Javitt (NeuroRx): Well, you know, it’s one of those extraordinary accidents. Some people say that chance favors the prepared mind, and believe it or not, vasoactive intestinal peptide [VIP], which is the active ingredient we’re working with, is a neuroendocrine peptide. We were originally thinking about this in the CNS context, and one of our investors came along and said, well, we have this company, over in Switzerland, that’s been thinking about this from a COVID-19 perspective. And sure enough, it turns out that when, professor Sami Said [pronounced sigh-e-da], who spent his whole life developing this peptide, you know, really understood what it did, even though it was first identified in the intestine, which is why it has this funny name. Seventy percent of the VIP in the body is in the lung. And it seems to have one critical function in the lung, which is to protect the type II alveolar cell. Most people have never heard of the type II alveolar cell. In fact, when I was in medical school, I don’t even think we knew that there were type I and type II cells. But this rare cell that is only about 5 percent of all the cells that line the lung, is the cell that is critical for the flow of oxygen, from the air into the bloodstream. And it makes the surfactant that lines the lung. Without that surfactant, the lung can’t transmit oxygen. And this virus that humanity has never really encountered before SARS [severe acute respiratory syndrome] came along, attacks that one cell. It’s almost like hitting a needle in a haystack. And it attacks that one cell, because that cell happens to have ACE2 [angiotensin converting enzyme] receptors on its surface. So, those funny spikes that you see on the virus [images], they bind right to that receptor. It’s like a key fitting a lock, and the cell says, “Come on inside.” And as soon as the virus is inside the cell, it starts to make millions of copies of itself. It starts to let inflammatory cytokines loose all over the body. It ruptures the cell and it shuts down surfactant production. So, all of a sudden, people who don’t even look that sick have no oxygen in the blood. They can’t walk from their bed to the bathroom without falling down on the floor. And what we learned, what we expected is that this would be a potent anticytokine. We thought it would do a great job of blocking cytokines, and a great job of increasing surfactant production. And then, low and behold, a group of people we never heard of at the Oswaldo Cruz Institute in Rio de Janeiro, [Brazil], reached out to us and said, “You know, that molecule you’re working with, here’s the data that shows that it blocks the replication of the SARS virus in human lung cells. So, it was, it was a total “holy cow” moment for us. It was, “Now we see, why we’re seeing extraordinarily rapid recovery in the clinic.” When we went into the clinic with this drug, and we literally went from paper files, because nobody had used this drug in humans for 10 years, to freshly formulate a drug with a fresh FDA certificate of analysis in human beings in 10 weeks. When we went into the clinic, we expected to see an anti-inflammatory effect. We expected to see some of the same effects that Dr. Said saw in 2005, when he used this drug against acute respiratory distress syndrome caused by sepsis, where seven out of eight people walked out of the ICU alive, when you would expect at least five of them to have died. What we didn’t expect to see was chest X-rays clearing in three and four days. We didn’t expect to see that some of the early results we’ve reported, where out of the first 21 patients treated outside our clinical trial, as they were too sick to get into our clinical trial, and 11 of those people have done very well. And 19 out of those 21 people have survived to 28 days, which is the cutoff that NIH generally uses (i.e., 28-day survival is a critical endpoint). So, we’ve been very surprised by the magnitude of response we’ve seen in the open label studies. And now we’re about a month away from the first unblinded look at the Phase 3 randomized control data. So, you know, we’re wondering, are we seeing the world’s biggest placebo effect or we’re really onto something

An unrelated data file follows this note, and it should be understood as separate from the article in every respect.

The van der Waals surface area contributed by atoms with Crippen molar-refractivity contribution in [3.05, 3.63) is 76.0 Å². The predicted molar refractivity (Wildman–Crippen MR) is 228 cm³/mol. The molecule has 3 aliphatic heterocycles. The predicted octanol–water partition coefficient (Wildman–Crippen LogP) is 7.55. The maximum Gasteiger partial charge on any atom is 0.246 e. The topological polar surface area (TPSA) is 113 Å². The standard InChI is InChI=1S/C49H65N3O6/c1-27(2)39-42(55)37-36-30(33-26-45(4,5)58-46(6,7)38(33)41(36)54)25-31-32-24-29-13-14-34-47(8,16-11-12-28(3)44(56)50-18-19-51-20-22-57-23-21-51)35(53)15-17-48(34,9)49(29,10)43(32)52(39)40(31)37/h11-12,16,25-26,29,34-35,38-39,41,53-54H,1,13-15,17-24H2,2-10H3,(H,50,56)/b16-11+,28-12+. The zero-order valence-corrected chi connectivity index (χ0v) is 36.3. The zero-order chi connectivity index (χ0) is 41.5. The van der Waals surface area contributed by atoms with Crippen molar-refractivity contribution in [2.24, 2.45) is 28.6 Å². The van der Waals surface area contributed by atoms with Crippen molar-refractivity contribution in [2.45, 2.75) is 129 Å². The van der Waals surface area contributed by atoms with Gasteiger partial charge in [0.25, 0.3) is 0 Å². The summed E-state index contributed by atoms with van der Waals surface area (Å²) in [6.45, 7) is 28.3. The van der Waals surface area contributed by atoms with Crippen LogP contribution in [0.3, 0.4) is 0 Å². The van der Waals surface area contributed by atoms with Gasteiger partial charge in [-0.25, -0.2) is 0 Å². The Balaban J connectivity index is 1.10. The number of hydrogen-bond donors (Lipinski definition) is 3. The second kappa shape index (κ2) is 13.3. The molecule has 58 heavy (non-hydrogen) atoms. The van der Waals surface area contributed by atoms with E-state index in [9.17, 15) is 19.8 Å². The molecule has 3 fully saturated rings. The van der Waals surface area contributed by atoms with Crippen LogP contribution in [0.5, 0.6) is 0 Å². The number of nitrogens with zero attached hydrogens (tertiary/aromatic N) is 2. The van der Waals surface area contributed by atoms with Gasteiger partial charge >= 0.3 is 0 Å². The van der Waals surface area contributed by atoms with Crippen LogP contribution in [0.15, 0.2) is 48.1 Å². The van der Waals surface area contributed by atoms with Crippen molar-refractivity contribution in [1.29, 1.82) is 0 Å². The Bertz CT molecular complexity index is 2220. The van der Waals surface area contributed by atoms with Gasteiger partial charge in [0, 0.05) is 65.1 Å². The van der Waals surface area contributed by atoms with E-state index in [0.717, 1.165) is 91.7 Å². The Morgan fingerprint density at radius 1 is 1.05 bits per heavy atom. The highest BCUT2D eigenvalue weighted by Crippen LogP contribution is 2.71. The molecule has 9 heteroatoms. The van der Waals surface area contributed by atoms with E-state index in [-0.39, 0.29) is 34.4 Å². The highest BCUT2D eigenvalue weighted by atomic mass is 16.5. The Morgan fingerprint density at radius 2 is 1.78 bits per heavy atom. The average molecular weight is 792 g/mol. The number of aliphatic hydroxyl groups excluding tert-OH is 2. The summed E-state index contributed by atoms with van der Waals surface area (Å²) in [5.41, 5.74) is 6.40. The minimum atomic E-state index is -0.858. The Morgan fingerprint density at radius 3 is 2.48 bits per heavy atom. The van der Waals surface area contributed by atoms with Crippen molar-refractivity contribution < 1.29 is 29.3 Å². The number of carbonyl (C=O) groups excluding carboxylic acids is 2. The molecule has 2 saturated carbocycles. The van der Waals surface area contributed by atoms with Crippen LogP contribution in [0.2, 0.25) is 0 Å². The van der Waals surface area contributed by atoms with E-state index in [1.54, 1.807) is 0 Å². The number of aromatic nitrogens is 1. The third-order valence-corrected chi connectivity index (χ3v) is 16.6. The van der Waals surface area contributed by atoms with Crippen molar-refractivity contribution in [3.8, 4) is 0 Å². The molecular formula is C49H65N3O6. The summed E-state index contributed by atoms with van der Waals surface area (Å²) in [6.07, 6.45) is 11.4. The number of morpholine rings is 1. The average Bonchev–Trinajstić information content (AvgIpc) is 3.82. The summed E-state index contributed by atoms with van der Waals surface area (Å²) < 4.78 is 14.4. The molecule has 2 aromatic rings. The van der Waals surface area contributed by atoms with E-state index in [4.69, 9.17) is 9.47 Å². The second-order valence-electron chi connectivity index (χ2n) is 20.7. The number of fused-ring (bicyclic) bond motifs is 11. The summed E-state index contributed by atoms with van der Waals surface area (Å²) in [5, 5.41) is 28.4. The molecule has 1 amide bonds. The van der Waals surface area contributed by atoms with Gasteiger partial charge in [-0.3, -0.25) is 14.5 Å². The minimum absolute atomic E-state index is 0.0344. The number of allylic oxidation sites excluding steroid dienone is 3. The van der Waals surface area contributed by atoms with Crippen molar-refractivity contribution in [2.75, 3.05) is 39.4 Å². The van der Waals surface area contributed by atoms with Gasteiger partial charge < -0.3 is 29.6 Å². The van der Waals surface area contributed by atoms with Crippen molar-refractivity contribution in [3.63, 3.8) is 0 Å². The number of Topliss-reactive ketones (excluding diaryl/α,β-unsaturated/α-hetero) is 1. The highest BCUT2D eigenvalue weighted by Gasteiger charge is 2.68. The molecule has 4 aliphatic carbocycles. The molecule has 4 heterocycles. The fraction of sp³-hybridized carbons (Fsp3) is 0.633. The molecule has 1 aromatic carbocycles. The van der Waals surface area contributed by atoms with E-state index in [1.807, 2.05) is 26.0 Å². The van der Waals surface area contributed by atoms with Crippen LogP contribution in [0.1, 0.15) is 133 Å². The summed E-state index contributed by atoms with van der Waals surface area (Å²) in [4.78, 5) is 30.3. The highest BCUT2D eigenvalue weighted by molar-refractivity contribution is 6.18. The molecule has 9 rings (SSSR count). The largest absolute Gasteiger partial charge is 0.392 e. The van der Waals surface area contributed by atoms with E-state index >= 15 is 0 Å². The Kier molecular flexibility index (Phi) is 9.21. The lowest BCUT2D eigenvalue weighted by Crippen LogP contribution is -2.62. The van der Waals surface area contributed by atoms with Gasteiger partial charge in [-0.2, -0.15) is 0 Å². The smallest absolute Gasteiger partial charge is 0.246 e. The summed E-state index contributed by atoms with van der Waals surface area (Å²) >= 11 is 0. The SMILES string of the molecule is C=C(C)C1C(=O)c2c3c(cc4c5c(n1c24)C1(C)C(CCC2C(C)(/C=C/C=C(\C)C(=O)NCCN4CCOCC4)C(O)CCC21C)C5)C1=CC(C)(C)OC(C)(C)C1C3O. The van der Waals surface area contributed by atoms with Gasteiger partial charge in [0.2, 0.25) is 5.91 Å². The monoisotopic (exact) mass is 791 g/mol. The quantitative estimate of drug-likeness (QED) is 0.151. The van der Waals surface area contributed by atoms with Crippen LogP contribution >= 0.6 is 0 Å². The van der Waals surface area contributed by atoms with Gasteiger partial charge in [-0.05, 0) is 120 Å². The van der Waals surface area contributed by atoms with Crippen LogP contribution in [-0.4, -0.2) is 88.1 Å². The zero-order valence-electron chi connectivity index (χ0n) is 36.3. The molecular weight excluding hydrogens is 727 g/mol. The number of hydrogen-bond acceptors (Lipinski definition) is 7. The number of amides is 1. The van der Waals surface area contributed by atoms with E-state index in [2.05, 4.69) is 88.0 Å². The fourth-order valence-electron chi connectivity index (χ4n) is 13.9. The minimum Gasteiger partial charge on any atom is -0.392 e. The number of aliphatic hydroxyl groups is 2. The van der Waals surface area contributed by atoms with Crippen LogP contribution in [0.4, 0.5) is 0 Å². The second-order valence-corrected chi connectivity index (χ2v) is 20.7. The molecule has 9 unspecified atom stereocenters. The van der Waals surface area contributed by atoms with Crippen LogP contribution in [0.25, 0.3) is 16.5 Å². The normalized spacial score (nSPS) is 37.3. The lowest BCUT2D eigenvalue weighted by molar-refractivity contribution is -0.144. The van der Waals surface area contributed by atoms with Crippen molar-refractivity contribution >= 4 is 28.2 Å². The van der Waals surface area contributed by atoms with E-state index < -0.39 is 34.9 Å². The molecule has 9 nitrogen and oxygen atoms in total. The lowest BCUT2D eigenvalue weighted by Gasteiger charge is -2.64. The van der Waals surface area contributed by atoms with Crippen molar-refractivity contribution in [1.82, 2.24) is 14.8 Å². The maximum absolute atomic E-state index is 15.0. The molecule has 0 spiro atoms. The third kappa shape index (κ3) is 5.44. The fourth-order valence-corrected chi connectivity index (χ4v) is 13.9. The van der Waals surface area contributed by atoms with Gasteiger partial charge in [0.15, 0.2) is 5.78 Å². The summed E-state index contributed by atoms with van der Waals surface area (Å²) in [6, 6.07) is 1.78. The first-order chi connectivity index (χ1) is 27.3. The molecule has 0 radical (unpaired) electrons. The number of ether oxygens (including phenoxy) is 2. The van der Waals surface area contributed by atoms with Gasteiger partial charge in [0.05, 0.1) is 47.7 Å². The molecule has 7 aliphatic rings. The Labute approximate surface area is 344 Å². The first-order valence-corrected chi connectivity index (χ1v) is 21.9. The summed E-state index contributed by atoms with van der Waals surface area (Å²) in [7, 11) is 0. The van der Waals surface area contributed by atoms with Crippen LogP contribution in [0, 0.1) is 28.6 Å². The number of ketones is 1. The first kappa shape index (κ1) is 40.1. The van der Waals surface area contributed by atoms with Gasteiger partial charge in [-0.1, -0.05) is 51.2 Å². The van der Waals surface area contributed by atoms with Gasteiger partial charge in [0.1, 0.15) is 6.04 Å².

Wright (LSL): I’ll be interested in hearing what you find out, but Jonathan [Javitt], I am curious about how it came about. I mean, I know I talk to a lot of executives in the business world, and when they’re talking about core competencies, you know, what is core to the company. And when I think about what was kind of core to your company, and then of course I could see you saying, well, patients are core, but was there some internal struggle just with thinking about, “Hey, we’re going to be pivoting here a little bit.”